Arrest of Taliban leaders halted secret talks with UN: Eide
A top UN official has raised question marks over the motives of Pakistan's recent arrest of leading Taliban commanders saying the action had halted the world body's secret talks with the insurgents.world Updated: Mar 19, 2010 13:30 IST
A top UN official has raised question marks over the motives of Pakistan's recent arrest of leading Taliban commanders saying the action had halted the world body's secret talks with the insurgents.
"Face to face talks were held with senior Taliban figures in Dubai and other locations" said Kai Eide, who stepped down last week as UN Secretary General's Special Envoy in Afghanistan.
The veteran Norwegian diplomat said he believed that the talks had been given the go ahead by the Taliban supreme leader Mulla Omar and were progressing well.
"But now it would take weeks, months or even longer to establish confidence on both sides to move forward and to establish the red lines in any process" the diplomat said in an interview to BBC from his home in Oslo.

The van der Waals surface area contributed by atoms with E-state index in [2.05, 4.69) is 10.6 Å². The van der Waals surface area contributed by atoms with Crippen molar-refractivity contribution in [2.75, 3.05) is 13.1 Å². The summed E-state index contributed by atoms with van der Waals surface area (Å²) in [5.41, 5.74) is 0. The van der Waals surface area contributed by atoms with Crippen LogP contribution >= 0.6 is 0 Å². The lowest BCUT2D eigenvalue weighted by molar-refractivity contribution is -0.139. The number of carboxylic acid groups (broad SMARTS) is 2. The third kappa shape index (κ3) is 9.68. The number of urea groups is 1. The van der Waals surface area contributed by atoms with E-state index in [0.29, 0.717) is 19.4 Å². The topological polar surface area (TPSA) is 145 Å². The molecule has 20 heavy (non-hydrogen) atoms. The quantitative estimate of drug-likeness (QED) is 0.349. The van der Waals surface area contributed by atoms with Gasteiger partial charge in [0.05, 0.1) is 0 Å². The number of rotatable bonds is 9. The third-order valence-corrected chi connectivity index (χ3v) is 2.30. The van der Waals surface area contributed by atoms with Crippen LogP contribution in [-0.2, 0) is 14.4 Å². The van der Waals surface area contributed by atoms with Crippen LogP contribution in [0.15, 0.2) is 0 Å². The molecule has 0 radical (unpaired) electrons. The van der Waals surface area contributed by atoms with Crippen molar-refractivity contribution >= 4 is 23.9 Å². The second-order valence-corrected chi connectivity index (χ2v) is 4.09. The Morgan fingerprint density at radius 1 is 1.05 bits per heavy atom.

He said, the communications picked up when the election process was over in Afghanistan and it continued to gain momentum until a certain moment few weeks ago, an apparent reference to arrest of Taliban No 2 Mulla Abdul Ghani Baradar.
"The effect of (the arrests), in total, certainly was negative on our possibilities to continue the political process that we saw so necessary at that particular juncture" Eide said.
"The Pakistanis did not play the role they should have played.... they must have known who they were, what kind of role they were playing, and you see the result today" the former UN envoy said.
The Norwegian diplomat is the second major figure to have questioned Pakistan's motive, earlier this week, a top aide of Afghan President had told AP that Baradar's detention had infuriated Karzai.
The aide said, that Afghans were livid that the arrests had come when Baradar had given a green light to Taliban's participation in a three day 'peace jirga' to be hosted by Karzai next month.
Afghan watchers have linked the swoop on the Taliban, specially the members of so-called Quetta Shura as an attempt by Pakistan to jockey for a place in peace process with Taliban to give Islamabad leverage in future set up in Kabul.
Kai Eide said, there were now many channels of communication open with the Taliban including those involving senior representatives of Afghan President Hamid Karzai.
BBC said, Pakistan's military spokesman Maj Gen Athar Abbas denied Pakistan had moved against Taliban to stop any talks.